The Vision

The Bigfork Indie Film Festival may never become as big as Sundance, but we do plan to make our mark as a place for cinephiles to celebrate the arts. Don’t be fooled by the idea of local. We’re proud to offer quality entertainment. This year we will be showing feature, short, animation and student films broken up into separate blocks. Choose the block that most interests you, buy your ticket, maybe a snack and soda as well, and enjoy the experience of watching films as they were meant to be seen.

Many of these films have not been shown publicly which means this is an international premiere event for them! Come support the Montana film community and see what they have to offer. We think you’ll be impressed!

Why Attend Film Festivals?

At first blush it seems obvious why a filmmaker would want to attend a film festival. If your film is selected you might win an award, or you may have a chance to participate in a live Q&A session, or you might get a distribution deal, and you can network with other filmmakers while enjoying the experience of seeing an audience watch your movie. But if you’re not a filmmaker why attend?

For your average film festival attendees it’s a chance to experience something unique and memorable, and to become intimately involved with the filmmaking process. In case you didn’t know there are over 3,000 film festivals worldwide, and 2,100 of them are in the US alone. You may have heard of the Sundance, SXSW and Telluride film festivals, just to name three of the bigger ones. At these festivals, some which run for almost two weeks, big production films, often with big name stars, are exhibited and thousands of people attend.

Festivals like these play an important role in the film sales and marketing process; they provide a way for people who make films to interact with people who buy films. These distributors watch a variety of films and then go after the ones they want to take on. For example, companies like Netflix, Amazon and Hulu need a steady supply of content to keep their customers happy. Even though they are making a lot of their own movies, which is much more profitable for them, they are also buying movies from independent filmmakers.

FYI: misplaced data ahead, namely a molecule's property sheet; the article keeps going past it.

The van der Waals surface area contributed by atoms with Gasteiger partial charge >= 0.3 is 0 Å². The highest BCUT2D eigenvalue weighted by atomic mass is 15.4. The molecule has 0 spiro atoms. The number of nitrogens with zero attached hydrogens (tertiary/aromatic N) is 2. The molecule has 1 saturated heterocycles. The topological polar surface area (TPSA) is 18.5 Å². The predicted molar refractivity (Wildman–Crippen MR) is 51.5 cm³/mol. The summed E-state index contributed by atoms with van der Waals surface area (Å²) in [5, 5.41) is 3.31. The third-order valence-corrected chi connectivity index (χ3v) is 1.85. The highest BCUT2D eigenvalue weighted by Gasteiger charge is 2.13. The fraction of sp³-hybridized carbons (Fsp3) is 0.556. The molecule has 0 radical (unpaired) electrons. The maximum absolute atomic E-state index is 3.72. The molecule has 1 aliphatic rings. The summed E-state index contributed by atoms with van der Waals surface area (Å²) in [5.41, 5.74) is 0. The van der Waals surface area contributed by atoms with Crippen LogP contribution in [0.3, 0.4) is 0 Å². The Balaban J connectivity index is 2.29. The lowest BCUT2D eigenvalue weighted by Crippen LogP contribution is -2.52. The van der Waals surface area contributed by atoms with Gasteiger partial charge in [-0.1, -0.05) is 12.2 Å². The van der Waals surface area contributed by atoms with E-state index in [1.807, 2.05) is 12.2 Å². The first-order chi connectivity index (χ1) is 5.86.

If your film is selected Sundance, out of the 13,000 that are submitted each year, there’s a good chance a distributor will want to buy it. But what if you make relatively low-budget films that are rarely selected by a major festival? What hope is there for you?

That’s where the boutique and regional film festivals come in. They provide a place for filmmakers of smaller films to show their work and perhaps even win an award. These filmmakers make movies because they are driven to make a great film. It’s a tough way to make a living, but at least they can get some recognition and that’s where the audience comes in.

In order for a film festival to survive there has to be an audience that appreciates the work that goes into making a film. Even a 6-minute short can take dozens of hours to conceive and many months to produce. Usually these filmmakers have day jobs and do most of the work themselves to keep their costs down. For most of them t’s a labor of love.

These smaller film festivals provide an opportunity for filmmakers to have their movie seen by an audience. The audience in turn gets a chance to see movies they would otherwise never have a chance to see. It’s a true win-win, and it provides a tangible way for the public to support independent filmmakers.